Producer's Blog

Our Top Ten Favourite Winter-Set Horror Films

Our Top Ten Favourite Winter-Set Horror Films

In anticipation of our first feature-length film, COLD WIND BLOWING, we decided to post a countdown of our favourite Winter-set horror films. There really isn't any season more inherently spooky than the haunting danger that a brisk winter night presents, and each of the below films relish in the atmosphere that a sprinkling of drifting snow provides. Take a look below to see Dionne and I's ten favourite Winter horror films!


10) FROZEN (Dir. Adam Green)

Having skied my whole life, this film brings to life a nightmare I’ve had on several occasions. Stuck on a chairlift at the end of the ski season, three friends are forced to find a way off the mountain—and then a pack of wolves shows up. This film works for its likeable group of characters, who are forced to make increasingly risky and unfortunate decisions as the night drags on. The performances and cinematography really work to make the audience feel the blistering cold of the mountain air, and it's because of that tangible Winter atmosphere that this film opens our list.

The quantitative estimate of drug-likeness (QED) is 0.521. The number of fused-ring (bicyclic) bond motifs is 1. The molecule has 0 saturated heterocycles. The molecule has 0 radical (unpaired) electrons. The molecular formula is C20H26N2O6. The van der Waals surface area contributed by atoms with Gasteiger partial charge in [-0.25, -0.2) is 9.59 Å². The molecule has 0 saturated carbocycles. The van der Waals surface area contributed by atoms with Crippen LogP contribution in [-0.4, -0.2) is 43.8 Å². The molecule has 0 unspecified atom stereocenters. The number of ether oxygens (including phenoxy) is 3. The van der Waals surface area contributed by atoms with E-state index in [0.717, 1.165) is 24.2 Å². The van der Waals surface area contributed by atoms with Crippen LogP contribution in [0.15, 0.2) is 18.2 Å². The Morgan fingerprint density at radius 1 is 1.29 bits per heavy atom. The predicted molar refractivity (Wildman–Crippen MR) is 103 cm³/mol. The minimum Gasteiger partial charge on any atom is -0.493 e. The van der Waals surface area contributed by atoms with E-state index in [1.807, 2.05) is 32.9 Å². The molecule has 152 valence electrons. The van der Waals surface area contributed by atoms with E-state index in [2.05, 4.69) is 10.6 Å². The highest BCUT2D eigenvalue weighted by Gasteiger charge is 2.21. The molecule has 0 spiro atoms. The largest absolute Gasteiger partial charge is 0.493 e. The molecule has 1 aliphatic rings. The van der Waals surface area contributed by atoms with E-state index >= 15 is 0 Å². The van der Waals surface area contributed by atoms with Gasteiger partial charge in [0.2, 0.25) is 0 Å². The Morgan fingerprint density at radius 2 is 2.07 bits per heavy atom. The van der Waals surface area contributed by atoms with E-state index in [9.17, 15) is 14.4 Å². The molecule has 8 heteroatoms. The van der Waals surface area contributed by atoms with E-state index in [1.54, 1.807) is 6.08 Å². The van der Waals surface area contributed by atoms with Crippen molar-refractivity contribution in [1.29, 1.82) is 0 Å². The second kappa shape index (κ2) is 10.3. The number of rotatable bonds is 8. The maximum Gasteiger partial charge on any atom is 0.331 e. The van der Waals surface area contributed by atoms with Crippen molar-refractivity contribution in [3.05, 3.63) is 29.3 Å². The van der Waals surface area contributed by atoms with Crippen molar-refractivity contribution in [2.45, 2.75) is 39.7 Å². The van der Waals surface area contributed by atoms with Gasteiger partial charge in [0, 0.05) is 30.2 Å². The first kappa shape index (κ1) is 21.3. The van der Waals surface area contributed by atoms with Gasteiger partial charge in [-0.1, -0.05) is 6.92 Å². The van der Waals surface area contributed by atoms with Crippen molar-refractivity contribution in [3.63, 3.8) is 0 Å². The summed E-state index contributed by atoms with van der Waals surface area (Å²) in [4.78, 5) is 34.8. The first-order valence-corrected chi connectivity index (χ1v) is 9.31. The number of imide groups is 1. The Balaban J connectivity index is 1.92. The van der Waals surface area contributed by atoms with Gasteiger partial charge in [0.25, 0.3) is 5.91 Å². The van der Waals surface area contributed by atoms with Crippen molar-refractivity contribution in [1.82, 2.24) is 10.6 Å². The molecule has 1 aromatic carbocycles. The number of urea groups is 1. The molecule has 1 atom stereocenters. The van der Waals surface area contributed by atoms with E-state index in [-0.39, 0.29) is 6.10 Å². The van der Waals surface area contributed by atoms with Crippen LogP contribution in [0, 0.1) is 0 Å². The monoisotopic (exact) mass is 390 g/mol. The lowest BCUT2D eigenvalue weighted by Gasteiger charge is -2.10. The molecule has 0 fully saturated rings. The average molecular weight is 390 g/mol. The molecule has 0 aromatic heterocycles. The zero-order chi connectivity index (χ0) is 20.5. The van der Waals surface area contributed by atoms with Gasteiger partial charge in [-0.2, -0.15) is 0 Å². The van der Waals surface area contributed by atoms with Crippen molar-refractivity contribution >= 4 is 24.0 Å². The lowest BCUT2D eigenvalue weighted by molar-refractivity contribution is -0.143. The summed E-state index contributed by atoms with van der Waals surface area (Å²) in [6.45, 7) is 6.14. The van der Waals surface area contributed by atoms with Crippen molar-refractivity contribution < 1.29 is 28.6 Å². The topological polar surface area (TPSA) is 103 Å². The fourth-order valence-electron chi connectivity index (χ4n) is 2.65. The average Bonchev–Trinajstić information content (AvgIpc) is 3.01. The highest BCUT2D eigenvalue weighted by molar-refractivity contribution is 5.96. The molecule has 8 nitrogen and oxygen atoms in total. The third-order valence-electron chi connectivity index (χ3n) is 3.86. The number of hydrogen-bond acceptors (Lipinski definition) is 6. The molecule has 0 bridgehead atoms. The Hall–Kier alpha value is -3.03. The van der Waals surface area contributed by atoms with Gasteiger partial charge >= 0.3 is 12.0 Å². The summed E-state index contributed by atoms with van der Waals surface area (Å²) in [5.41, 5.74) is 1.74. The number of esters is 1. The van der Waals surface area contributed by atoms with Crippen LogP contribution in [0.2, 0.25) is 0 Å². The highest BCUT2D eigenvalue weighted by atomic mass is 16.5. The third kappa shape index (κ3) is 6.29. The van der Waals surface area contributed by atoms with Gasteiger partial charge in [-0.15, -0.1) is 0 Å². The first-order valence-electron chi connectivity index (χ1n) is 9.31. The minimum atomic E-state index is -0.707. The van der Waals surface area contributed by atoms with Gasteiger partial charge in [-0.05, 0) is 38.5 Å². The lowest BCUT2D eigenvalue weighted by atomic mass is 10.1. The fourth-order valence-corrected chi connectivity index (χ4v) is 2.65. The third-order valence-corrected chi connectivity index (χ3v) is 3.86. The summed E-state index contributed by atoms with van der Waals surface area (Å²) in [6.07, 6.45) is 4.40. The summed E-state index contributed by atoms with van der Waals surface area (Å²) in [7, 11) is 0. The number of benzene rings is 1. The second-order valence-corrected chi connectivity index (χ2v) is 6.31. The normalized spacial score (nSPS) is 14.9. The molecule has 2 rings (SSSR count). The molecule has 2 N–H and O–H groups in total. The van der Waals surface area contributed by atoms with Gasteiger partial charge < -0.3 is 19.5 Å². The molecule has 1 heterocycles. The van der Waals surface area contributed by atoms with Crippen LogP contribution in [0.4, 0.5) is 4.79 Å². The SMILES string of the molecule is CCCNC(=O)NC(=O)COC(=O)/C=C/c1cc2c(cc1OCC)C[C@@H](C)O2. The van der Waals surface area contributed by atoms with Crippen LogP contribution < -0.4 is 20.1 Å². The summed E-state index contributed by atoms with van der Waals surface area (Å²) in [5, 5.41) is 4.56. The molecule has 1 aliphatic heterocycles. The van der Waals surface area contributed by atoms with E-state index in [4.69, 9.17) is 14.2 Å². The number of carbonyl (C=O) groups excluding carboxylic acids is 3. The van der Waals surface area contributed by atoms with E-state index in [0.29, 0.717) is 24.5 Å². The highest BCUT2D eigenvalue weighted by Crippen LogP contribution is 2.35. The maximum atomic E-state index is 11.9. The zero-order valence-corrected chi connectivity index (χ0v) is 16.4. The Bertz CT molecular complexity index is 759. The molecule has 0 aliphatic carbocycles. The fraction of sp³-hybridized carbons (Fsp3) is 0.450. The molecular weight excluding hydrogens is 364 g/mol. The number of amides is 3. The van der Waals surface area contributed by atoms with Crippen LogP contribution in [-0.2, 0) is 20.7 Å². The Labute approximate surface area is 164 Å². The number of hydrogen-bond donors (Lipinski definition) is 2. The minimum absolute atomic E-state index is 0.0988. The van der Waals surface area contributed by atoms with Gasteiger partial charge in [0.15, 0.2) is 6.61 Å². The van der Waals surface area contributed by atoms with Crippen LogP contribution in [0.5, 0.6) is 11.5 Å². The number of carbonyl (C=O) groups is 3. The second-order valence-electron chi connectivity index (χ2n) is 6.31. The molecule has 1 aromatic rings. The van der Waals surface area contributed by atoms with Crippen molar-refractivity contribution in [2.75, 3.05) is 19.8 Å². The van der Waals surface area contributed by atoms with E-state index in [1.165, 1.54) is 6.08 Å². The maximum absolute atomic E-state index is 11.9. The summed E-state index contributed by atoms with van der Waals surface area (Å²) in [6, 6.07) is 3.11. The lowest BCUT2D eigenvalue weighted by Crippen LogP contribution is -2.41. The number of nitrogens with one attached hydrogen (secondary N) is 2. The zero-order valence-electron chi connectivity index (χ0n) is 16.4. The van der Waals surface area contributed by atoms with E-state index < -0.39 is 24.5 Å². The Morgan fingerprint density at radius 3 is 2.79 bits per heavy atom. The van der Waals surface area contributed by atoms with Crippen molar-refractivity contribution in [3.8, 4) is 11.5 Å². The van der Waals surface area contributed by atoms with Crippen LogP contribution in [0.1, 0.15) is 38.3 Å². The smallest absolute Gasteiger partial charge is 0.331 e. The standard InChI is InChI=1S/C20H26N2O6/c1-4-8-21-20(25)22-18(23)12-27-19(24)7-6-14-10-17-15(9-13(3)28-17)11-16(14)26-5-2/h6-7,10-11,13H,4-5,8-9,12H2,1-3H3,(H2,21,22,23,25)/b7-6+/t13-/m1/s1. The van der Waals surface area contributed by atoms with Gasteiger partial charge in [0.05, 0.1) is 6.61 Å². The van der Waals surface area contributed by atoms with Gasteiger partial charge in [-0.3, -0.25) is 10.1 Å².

9) MISERY (Dir. Rob Reiner)

Kathy Bates is amazing as the villain in one of the rare times that the film adaptation may have outdid the original book. Like most films on this list, the central action is reserved to one location out in the winter wilderness, and the exterior cold is only one of many obstacles preventing our hero’s escape. Rob Reiner is perhaps the reigning king of King adaptations, and Misery is possibly the best filmed version of a King horror story. ("I wouldn't go that far, my choice would be Carrie!" -Dionne)